Review: Shockaholic

TITLE: Shockaholic
AUTHOR: Carrie Fisher
PUBLICATION: 2010 by Simon and Schuster Audio
FORMAT: Audiobook (read by Carrie Fisher)


We know her as Princess Leia in a pop culture phenomemnon, yet Carrie Fisher brings her thoughts to the subject of shock treatment, being overweight, and the relationships that she’s had over the years. This book proves that Fisher is more than just a space princess who sported a metal bikini…


I can say that I am aware of Ms. Fisher’s work outside of George Lucas’s cultural mash-up space adventure trilogy. I seen her in The Burbs, and a few cameos in movies like Fanboys. I didn’t realize she wrote other books and that Fisher talking about herself would be something that people were tired of. So this is my first exposure to such ego.

I found the earlier portion of the book to be quite engaging. Carrie’s witty sarcasm regarding her treatments of electro convulsive therapy (or shock treatment) and the battle of the waist bulge had me laughing quite often. I related to this self loathing that occurs when one realizes that none of the clothes in their closet fit anymore. I can’t believe that there are people who expected her to remain young and the society standard of beautiful decades after the fact when she was Googling herself and found a comment posted on how she let herself go. I really enjoyed these segments of her book. I would have been happy as a clam if the whole book focused on these topics. At this point I was considering buying a copy for myself at a later date.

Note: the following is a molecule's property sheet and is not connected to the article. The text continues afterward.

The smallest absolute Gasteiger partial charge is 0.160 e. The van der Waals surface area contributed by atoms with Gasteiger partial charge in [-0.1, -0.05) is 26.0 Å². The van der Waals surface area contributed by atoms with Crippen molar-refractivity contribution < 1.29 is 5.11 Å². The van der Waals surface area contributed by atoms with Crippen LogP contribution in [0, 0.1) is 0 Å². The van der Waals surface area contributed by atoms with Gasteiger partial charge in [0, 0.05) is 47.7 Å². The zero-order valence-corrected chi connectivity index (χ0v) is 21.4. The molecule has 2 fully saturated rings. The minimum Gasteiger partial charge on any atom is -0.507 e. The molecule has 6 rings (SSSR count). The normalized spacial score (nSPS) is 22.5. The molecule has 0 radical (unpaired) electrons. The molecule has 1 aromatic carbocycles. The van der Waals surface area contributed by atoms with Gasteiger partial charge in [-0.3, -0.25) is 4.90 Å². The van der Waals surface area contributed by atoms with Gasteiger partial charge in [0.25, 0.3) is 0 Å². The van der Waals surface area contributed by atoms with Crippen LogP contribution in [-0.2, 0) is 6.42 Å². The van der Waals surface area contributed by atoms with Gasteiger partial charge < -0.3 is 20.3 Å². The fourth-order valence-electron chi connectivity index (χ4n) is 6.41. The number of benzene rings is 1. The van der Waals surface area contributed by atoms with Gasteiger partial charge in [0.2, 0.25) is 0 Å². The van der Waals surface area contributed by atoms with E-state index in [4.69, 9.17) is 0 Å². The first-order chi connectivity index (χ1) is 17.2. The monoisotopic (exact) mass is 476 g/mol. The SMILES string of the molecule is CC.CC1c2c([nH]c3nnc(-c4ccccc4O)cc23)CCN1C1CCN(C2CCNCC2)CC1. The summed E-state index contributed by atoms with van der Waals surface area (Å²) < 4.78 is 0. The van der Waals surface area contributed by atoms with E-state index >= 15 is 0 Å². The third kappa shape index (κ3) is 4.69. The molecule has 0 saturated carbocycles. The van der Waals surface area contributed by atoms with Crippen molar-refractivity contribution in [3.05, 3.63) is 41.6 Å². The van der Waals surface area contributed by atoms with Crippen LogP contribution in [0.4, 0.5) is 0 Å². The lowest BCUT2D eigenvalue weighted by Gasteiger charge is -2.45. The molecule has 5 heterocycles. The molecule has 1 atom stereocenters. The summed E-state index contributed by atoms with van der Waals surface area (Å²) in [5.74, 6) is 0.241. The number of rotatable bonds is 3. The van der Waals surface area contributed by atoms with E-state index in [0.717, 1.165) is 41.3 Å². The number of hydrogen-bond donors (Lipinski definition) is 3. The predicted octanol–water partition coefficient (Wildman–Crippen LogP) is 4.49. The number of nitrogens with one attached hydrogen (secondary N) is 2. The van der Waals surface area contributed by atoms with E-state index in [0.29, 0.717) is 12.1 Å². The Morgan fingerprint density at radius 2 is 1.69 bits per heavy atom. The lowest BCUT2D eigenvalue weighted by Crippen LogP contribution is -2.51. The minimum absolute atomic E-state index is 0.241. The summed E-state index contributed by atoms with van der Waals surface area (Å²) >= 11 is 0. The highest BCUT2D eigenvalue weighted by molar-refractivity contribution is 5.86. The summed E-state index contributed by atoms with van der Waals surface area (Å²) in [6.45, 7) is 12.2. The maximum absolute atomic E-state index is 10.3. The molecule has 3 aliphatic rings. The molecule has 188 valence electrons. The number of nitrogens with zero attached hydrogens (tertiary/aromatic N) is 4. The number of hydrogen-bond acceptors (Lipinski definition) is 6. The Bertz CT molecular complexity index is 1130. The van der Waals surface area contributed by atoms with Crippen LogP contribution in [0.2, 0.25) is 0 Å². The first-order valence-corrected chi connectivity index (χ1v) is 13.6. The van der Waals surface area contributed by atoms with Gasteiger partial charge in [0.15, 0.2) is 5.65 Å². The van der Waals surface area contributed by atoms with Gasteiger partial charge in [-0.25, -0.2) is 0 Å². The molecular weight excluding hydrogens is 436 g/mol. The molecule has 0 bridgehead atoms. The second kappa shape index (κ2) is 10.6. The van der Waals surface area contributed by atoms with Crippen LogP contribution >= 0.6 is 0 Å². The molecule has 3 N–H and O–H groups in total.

Perhaps it was an unreasonable expectation on my part to merely assume that there would be some kind of heavy emphasis on the relationships and her time concerning Star Wars because the book summary I found made it seem like that would be a major part of the memoir. (If it was I probably would have loved it.) There were a few comments regarding it, or her hatred of that metal bikini, but otherwise the relationships she spent a majority of the book talking about were quite frankly people I didn’t care to hear about at any rate. I’m not a Michael Jackson fan, although I will admit that whatever song they had playing on the headphones the year when he was inducted into the Rock and Roll Hall of Fame was catchy. I do like Elizabeth Taylor, but the only reason is pretty much for Cleopatra. And to be honest I had no real notion of who Eddie Fisher even was before this book. (I really don’t care if anyone thinks I live under a rock.) Also the head-butting with Ted Kennedy over the dinner table and talking about her shoe tycoon stepfather seemed a bit… trivial?

It would have been wrong to have anyone except for the author read for this book’s audio production, am I right?

Overall I would say that it started out promising. Still I believe that because I was expecting something a bit different it probably affected my ultimate enjoyment of it. It was still a good book, just not a great one. I more than likely would have abandoned it once it got to the latter half if I wasn’t listening to it in the car.



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